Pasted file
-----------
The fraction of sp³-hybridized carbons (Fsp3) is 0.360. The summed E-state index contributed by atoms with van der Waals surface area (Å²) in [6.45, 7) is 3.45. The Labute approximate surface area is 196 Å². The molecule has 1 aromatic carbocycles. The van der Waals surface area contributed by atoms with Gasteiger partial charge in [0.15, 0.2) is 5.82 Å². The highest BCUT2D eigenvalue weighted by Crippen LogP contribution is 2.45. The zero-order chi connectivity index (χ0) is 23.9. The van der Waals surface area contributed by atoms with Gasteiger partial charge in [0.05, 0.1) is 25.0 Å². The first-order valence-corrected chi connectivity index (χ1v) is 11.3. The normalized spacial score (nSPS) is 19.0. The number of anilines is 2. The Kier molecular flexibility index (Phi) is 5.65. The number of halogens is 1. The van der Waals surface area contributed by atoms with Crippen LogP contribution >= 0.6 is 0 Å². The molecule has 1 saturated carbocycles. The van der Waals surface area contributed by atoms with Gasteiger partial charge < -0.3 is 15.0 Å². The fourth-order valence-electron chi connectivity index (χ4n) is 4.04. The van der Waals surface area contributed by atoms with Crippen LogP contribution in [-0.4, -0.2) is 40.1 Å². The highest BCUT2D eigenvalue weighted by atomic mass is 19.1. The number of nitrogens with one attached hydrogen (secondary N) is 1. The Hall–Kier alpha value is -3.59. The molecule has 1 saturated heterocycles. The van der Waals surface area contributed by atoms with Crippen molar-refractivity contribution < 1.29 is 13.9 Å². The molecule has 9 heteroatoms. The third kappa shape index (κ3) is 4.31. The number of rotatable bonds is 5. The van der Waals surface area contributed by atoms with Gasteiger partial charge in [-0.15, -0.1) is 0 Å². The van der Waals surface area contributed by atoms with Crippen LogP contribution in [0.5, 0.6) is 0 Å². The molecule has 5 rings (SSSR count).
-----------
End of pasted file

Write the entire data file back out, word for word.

The fraction of sp³-hybridized carbons (Fsp3) is 0.360. The summed E-state index contributed by atoms with van der Waals surface area (Å²) in [6.45, 7) is 3.45. The Labute approximate surface area is 196 Å². The molecule has 1 aromatic carbocycles. The van der Waals surface area contributed by atoms with Gasteiger partial charge in [0.15, 0.2) is 5.82 Å². The highest BCUT2D eigenvalue weighted by Crippen LogP contribution is 2.45. The zero-order chi connectivity index (χ0) is 23.9. The van der Waals surface area contributed by atoms with Gasteiger partial charge in [0.05, 0.1) is 25.0 Å². The first-order valence-corrected chi connectivity index (χ1v) is 11.3. The normalized spacial score (nSPS) is 19.0. The number of anilines is 2. The Kier molecular flexibility index (Phi) is 5.65. The number of halogens is 1. The van der Waals surface area contributed by atoms with Crippen LogP contribution >= 0.6 is 0 Å². The molecule has 1 saturated carbocycles. The van der Waals surface area contributed by atoms with Gasteiger partial charge < -0.3 is 15.0 Å². The fourth-order valence-electron chi connectivity index (χ4n) is 4.04. The van der Waals surface area contributed by atoms with Crippen LogP contribution in [-0.4, -0.2) is 40.1 Å². The highest BCUT2D eigenvalue weighted by atomic mass is 19.1. The number of nitrogens with one attached hydrogen (secondary N) is 1. The Hall–Kier alpha value is -3.59. The molecule has 1 saturated heterocycles. The van der Waals surface area contributed by atoms with Crippen molar-refractivity contribution < 1.29 is 13.9 Å². The molecule has 9 heteroatoms. The third kappa shape index (κ3) is 4.31. The number of rotatable bonds is 5. The van der Waals surface area contributed by atoms with Gasteiger partial charge in [-0.15, -0.1) is 0 Å². The van der Waals surface area contributed by atoms with Crippen LogP contribution in [0.5, 0.6) is 0 Å². The molecule has 5 rings (SSSR count).